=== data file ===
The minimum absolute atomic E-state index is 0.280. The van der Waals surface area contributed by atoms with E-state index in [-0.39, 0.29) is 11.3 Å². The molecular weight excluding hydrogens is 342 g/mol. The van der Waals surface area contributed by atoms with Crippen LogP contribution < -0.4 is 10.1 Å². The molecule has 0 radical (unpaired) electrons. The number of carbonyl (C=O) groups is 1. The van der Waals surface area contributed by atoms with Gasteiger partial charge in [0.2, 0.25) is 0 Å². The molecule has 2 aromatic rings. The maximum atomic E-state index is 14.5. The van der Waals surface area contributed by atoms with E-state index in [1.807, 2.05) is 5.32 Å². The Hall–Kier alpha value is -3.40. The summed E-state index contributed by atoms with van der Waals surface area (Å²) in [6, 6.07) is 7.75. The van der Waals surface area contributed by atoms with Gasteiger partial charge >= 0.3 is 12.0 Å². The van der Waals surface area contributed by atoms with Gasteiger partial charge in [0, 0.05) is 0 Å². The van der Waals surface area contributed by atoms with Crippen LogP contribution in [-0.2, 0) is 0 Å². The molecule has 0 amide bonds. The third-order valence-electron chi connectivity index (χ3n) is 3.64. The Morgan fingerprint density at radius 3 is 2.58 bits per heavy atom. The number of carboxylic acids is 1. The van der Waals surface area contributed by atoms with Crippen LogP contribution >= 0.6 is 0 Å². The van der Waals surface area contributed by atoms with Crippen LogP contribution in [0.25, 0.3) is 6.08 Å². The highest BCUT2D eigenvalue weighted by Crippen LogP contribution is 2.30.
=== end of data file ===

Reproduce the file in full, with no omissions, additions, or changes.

The minimum absolute atomic E-state index is 0.280. The van der Waals surface area contributed by atoms with E-state index in [-0.39, 0.29) is 11.3 Å². The molecular weight excluding hydrogens is 342 g/mol. The van der Waals surface area contributed by atoms with Crippen LogP contribution < -0.4 is 10.1 Å². The molecule has 0 radical (unpaired) electrons. The number of carbonyl (C=O) groups is 1. The van der Waals surface area contributed by atoms with Gasteiger partial charge in [0.2, 0.25) is 0 Å². The molecule has 2 aromatic rings. The maximum atomic E-state index is 14.5. The van der Waals surface area contributed by atoms with E-state index in [1.807, 2.05) is 5.32 Å². The Hall–Kier alpha value is -3.40. The summed E-state index contributed by atoms with van der Waals surface area (Å²) in [6, 6.07) is 7.75. The van der Waals surface area contributed by atoms with Gasteiger partial charge >= 0.3 is 12.0 Å². The van der Waals surface area contributed by atoms with Gasteiger partial charge in [0, 0.05) is 0 Å². The van der Waals surface area contributed by atoms with Crippen LogP contribution in [-0.2, 0) is 0 Å². The molecule has 0 amide bonds. The third-order valence-electron chi connectivity index (χ3n) is 3.64. The Morgan fingerprint density at radius 3 is 2.58 bits per heavy atom. The number of carboxylic acids is 1. The van der Waals surface area contributed by atoms with Crippen LogP contribution >= 0.6 is 0 Å². The van der Waals surface area contributed by atoms with Crippen LogP contribution in [0.25, 0.3) is 6.08 Å². The highest BCUT2D eigenvalue weighted by Crippen LogP contribution is 2.30.